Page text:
Oracle USA, Inc. v. Rimini Street, Inc., 879 F.3d 948, 125 U.S.P.Q.2d 1380 (9th Cir. 2018). Rimini Street, a company that provided software maintenance and support services for Oracle software products, was sued by Oracle under the theories of copyright law and California and Nevada state computer criminal law statutes. Oracle argued that Rimini’s acquisition of Oracle support materials through the use of automated downloaders violated those statutes, and the district court ruled in favor of Oracle on that point.
The Ninth Circuit evaluated the statutes at issue and determined that the district court improperly construed the statutes to mean that any downloading of information from a website by a means not allowed by the website’s user agreement was a violation of the statutes. Here, the user agreement prohibited the use of automated downloaders, but Rimini was in fact authorized to make the downloads. Damages of over $14 million to Oracle subsidiaries awarded under these state statutes were eliminated by the Ninth Circuit, as were amounts awarded under other theories of recovery.
Appeal of IPR Institution Denials
Wi-Fi One, LLC v. Broadcom Corp., 878 F.3d 1364, 125 U.S.P.Q.2d 1269 (Fed. Cir. 2018). A split en banc court addressed whether the PTAB’s decision to deny institution as time-barred pursuant to 35 U.S.C. § 315(b) is appealable, or whether any such appeal is precluded under 35 U.S.C. § 314(d). The Federal Circuit majority, in reversing the previous panel decision in Achates Reference Publishing, Inc. v. Apple Inc., found that such time-bar decisions are indeed appealable. The majority reached this holding by relying heavily on the Supreme Court’s analysis in Cuozzo Speed Technologies, LLC v. Lee, 136 S. Ct. 2131 (2016), including Cuozzo’s explanation of the “strong presumption” that favors judicial review of agency actions. Specifically, the Federal Circuit found no clear and convincing indication in the statutory language in the AIA, the legislative history of the AIA, or the statutory scheme as a whole that demonstrates Congress’s intent to bar judicial review of § 315(b) time-bar determinations.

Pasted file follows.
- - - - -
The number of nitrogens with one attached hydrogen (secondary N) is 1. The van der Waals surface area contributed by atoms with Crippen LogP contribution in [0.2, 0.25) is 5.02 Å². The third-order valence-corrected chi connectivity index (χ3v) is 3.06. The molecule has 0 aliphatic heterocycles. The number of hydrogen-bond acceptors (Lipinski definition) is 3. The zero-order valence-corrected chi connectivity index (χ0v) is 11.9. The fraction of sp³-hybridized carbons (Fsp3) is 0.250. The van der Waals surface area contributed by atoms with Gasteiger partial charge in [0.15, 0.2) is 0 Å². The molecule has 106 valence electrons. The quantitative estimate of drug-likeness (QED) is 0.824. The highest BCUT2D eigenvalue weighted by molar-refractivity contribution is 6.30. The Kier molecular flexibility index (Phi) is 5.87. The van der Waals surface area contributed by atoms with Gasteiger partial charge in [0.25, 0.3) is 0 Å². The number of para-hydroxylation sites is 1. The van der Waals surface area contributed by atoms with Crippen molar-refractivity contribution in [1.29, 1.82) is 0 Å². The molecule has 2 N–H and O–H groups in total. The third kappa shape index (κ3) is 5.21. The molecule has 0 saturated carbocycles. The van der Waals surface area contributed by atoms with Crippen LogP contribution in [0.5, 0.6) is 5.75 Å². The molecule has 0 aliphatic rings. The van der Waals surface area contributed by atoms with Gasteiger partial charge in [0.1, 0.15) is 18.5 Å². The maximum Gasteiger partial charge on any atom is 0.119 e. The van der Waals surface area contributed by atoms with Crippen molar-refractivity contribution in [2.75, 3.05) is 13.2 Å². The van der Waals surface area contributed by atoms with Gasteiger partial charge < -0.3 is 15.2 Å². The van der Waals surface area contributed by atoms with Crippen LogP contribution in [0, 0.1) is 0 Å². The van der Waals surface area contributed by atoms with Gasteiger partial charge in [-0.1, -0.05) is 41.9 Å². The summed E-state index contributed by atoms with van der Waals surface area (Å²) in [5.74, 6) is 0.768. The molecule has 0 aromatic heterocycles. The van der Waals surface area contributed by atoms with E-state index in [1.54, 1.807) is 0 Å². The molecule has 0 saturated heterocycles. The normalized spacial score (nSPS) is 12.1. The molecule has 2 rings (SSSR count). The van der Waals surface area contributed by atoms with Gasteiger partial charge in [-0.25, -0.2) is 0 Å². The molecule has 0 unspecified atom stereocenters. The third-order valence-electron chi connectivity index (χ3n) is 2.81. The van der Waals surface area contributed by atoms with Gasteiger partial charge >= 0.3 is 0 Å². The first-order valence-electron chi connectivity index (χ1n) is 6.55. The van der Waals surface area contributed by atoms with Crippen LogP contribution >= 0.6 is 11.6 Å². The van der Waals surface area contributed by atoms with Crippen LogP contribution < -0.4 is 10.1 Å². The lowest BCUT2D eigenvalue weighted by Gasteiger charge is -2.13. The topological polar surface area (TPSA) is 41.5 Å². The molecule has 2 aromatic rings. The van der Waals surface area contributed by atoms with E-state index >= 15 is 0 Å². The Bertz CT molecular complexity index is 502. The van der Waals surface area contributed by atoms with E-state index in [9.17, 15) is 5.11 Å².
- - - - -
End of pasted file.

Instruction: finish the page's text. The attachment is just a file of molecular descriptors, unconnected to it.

Inventor Holdings, LLC v. Bed Bath & Beyond, Inc., 876 F.3d 1372, 125 U.S.P.Q.2d 1019 (Fed. Cir. 2017). The Federal Circuit affirmed the district court’s decision to grant attorney fees. After the Supreme Court issued its decision in Alice, the accused infringer moved for judgment on the pleadings, arguing that the claims were invalid. After the motion was granted, the accused infringer asked for attorney fees, stating the patentee should have reevaluated its case after Alice. The district court determined this case was exceptional based on the weakness of the post-Alice arguments. The Federal Circuit agreed, stating: (1) the case was already dubious based on other pre-Alice § 101 decisions; (2) Alice was a significant change to patents dealing with economic arrangements as with this patent; and (3) there is no difficulty in applying Alice to these claims.
Promega Corp. v. Life Technologies Corp., 875 F.3d 651, 124 U.S.P.Q.2d 1755 (Fed. Cir. 2017). On remand from the Supreme Court, the Federal Circuit affirmed the district court’s grant of the accused infringer’s JMOL that the patentee failed to prove infringement. The issue on remand from the Supreme Court was whether the patentee waived an alternative damages argument. The patentee pursued an all-or-nothing damages strategy throughout litigation. The patentee’s deliberate strategy to adhere to a single damages theory had the effect of eliminating any damages except worldwide sales. The Federal Circuit also found the patentee failed to show that all of the accused infringing products that did not infringe under § 271(f) do infringe under § 271(a). The Federal Circuit also found the district court properly exercised its discretion by relying on its waiver finding from its JMOL ruling to support its decision to deny Promega’s motion for a new trial.
BASF Corp. v. Johnson Matthey Inc., 875 F.3d 1360, 124 U.S.P.Q.2d 1738 (Fed. Cir. 2017). The Federal Circuit reversed the judgment of invalidity for indefiniteness and remanded for further proceedings. The Federal Circuit found no intrinsic or extrinsic evidence that would support a judgment of indefiniteness.
Regeneron Pharmaceuticals, Inc. v. Merus N.V., 878 F.3d 1041, 125 U.S.P.Q.2d 1266 (Fed. Cir. 2017). The Federal Circuit denied petitions for panel rehearing and rehearing en banc. The dissent disagreed that inequitable conduct in patent prosecution can be retrospectively imposed by adverse inference arising from later misconduct in litigation, without a showing of deceptive intent before the USPTO.